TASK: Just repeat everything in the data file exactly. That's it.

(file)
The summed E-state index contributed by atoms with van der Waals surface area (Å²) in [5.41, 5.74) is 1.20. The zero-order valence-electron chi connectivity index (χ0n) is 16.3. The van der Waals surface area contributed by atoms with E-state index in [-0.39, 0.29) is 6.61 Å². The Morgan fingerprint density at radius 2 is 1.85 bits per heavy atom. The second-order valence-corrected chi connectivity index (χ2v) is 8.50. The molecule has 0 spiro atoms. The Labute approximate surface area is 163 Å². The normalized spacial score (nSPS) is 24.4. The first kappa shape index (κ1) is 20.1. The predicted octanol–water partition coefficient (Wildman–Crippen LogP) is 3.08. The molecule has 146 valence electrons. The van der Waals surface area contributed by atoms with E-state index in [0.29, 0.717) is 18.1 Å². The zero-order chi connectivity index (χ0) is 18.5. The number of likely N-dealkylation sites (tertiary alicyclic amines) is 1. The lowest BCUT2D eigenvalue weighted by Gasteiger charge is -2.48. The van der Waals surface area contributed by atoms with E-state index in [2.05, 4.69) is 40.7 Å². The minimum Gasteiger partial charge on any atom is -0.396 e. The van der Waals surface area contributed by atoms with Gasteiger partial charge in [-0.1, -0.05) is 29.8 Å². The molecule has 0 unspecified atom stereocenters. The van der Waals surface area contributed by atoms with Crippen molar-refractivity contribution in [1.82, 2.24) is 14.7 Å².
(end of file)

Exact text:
The summed E-state index contributed by atoms with van der Waals surface area (Å²) in [5.41, 5.74) is 1.20. The zero-order valence-electron chi connectivity index (χ0n) is 16.3. The van der Waals surface area contributed by atoms with E-state index in [-0.39, 0.29) is 6.61 Å². The Morgan fingerprint density at radius 2 is 1.85 bits per heavy atom. The second-order valence-corrected chi connectivity index (χ2v) is 8.50. The molecule has 0 spiro atoms. The Labute approximate surface area is 163 Å². The normalized spacial score (nSPS) is 24.4. The first kappa shape index (κ1) is 20.1. The predicted octanol–water partition coefficient (Wildman–Crippen LogP) is 3.08. The molecule has 146 valence electrons. The van der Waals surface area contributed by atoms with E-state index in [0.29, 0.717) is 18.1 Å². The zero-order chi connectivity index (χ0) is 18.5. The number of likely N-dealkylation sites (tertiary alicyclic amines) is 1. The lowest BCUT2D eigenvalue weighted by Gasteiger charge is -2.48. The van der Waals surface area contributed by atoms with E-state index in [2.05, 4.69) is 40.7 Å². The minimum Gasteiger partial charge on any atom is -0.396 e. The van der Waals surface area contributed by atoms with Gasteiger partial charge in [-0.1, -0.05) is 29.8 Å². The molecule has 0 unspecified atom stereocenters. The van der Waals surface area contributed by atoms with Crippen molar-refractivity contribution in [1.82, 2.24) is 14.7 Å².